`THE United States of America,'' British social commentator Paul Johnson reminds us, ``was not ... (founded as) a secular state; it might more accurately be described as a moral and ethical society without a state religion. Clearly, those who created it saw it as an entity, to use Lincoln's later phrase, `under God.''' Today, surveys show, Americans remain a people distinguished by the extent of their religious participation and their religiosity. For example, the percentage of Americans who say they believe in ``heaven'' is several dozen percentage points higher than that in most Western European countries.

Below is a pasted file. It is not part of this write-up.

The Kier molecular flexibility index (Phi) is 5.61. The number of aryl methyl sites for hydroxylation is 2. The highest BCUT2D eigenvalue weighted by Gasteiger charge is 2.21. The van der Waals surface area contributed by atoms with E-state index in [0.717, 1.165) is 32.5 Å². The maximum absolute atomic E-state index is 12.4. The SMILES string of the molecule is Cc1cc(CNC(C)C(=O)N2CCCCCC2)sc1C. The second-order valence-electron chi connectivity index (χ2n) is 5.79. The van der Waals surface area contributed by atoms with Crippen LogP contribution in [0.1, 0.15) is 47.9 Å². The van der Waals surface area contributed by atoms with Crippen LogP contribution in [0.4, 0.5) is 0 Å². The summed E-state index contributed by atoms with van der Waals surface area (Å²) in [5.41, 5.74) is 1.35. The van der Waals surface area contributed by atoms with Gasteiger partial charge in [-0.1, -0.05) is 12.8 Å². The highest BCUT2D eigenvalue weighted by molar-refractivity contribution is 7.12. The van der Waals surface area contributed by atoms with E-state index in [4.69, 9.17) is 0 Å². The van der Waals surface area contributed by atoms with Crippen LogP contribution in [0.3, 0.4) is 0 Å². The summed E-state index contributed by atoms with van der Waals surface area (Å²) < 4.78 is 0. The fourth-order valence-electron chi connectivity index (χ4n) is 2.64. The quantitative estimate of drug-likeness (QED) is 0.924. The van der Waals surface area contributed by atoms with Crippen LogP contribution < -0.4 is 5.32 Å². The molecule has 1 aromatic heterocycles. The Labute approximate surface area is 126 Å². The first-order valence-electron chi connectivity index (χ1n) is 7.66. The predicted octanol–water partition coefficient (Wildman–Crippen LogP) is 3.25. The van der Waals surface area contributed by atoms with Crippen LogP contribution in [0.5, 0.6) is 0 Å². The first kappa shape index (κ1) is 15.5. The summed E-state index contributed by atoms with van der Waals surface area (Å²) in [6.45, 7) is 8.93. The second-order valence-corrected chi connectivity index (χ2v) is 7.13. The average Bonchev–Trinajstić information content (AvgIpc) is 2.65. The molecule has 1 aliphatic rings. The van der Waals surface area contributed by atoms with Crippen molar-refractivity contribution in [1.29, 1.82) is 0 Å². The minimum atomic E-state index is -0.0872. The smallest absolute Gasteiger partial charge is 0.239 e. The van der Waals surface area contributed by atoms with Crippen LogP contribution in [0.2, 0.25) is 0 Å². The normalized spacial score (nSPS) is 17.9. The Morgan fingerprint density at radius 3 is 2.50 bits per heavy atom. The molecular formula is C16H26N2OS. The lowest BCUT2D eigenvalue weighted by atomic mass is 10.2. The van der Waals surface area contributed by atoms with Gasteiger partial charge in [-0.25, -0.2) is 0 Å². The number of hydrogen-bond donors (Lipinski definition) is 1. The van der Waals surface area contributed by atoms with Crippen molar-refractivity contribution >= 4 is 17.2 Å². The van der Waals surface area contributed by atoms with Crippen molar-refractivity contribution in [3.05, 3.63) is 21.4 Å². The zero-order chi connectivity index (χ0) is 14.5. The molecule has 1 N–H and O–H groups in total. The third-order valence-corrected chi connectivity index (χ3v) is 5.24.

Some observers argue that opinion surveys can't really chart something as deep and personal as the fabric of religious belief. That may be true. But the polls do enlarge our understanding of the central place of religion in the nation's life.
This review is part of a continuing series done by the Center for the Monitor on how Americans respond to various issues, institutions, and events in the nation's life.